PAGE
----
Why shouldn’t we verify professed originalists’ qualifications by simply making sure they take the originalist position on specific questions? In what other field would we not expect job interviewers to test applicants’ resumes against examples? Shouldn’t Republicans in particular appreciate this after years of mocking Nancy Pelosi’s infamous line that “we have to pass the bill (Obamacare) so that you can find out what is in it”?
Antonin Scalia didn’t think so. In 2002’s Republican Party of Minnesota v. White, which concerned a state mandate that judicial candidates not divulge their views of specific legal issues, the late justice cast doubt on the premise that judges should be blank slates before assuming power:
A judge’s lack of predisposition regarding the relevant legal issues in a case has never been thought a necessary component of equal justice, and with good reason. For one thing, it is virtually impossible to find a judge who does not have preconceptions about the law (…) Indeed, even if it were possible to select judges who did not have preconceived views on legal issues, it would hardly be desirable to do so. “Proof that a Justice’s mind at the time he joined the Court was a complete tabula rasa in the area of constitutional adjudication would be evidence of lack of qualification, not lack of bias.”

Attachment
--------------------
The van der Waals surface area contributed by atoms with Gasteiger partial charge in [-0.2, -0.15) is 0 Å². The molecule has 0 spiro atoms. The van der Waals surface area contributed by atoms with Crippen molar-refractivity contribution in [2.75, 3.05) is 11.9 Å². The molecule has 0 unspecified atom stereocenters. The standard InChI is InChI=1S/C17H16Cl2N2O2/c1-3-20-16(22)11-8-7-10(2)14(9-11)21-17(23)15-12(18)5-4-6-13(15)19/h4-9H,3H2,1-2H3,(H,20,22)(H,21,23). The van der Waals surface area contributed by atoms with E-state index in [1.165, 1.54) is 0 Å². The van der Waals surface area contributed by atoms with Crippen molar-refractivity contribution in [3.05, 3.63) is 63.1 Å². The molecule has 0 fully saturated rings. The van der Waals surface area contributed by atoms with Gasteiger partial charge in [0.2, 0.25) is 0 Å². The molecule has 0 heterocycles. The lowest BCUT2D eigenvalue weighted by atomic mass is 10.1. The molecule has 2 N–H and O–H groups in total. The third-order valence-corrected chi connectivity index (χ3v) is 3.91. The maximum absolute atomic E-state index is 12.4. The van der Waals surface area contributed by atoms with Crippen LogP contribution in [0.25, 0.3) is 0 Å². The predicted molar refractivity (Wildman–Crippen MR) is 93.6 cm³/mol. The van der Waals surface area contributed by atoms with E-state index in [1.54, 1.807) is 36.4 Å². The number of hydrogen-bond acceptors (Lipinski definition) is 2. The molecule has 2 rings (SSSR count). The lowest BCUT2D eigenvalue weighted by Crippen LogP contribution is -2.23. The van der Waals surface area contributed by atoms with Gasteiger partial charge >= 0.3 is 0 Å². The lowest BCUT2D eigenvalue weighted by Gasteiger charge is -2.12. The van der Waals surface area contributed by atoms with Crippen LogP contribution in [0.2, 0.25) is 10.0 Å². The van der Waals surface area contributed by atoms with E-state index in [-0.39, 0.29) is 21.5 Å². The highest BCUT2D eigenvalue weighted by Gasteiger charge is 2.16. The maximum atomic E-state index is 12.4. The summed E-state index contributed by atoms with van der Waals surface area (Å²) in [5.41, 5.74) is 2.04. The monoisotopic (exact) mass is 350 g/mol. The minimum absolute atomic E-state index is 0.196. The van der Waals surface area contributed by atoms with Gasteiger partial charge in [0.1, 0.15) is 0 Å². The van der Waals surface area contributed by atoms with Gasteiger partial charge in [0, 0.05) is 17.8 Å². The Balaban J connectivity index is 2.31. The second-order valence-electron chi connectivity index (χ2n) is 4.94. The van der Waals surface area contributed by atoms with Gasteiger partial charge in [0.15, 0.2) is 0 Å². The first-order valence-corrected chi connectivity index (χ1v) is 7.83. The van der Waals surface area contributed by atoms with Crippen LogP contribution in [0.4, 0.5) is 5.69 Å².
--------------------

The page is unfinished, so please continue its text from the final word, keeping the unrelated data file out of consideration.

Ponnuru’s other reasons are that such a “commitment about any charged political matter would strike many people as improper, and as evidence of an improper political deal, and thereby make confirmation less likely;” and that pro-Roe polling suggests “(p)romising to overturn it would make confirmation unlikely.”
He proceeds to do some dissecting of those polls and assumptions that’s certainly worth reading, but ultimately both are reasons from political expediency, not principle. Again, the dueling narratives are ensuring that anyone for whom an anti-Roe justice would be a dealbreaker is against Kavanaugh, and GOP leaders’ refusal to rein in pro-abortion Republicans is a much broader problem that must be confronted anyway.
Finally, many (including Trump himself) seem to have forgotten that Trump expressly, repeatedly promised that his judges would oppose Roe. I don’t recall any Republicans calling that improper in 2016; indeed, most were happy to run with that pledge. Yet now we’re told to settle for reading between the lines of nominees’ answers?
That’s not good enough for lifetime seats that wield life-and-death power over millions of children. If the GOP honestly believes it’s wrong to publicly confirm in advance that judicial nominees oppose Roe, then it should stop hiding that belief from voters during elections and let the chips fall where they may. Otherwise, it’s time to stop playing games and start taking seriously the task of evaluating defenders of the Constitution.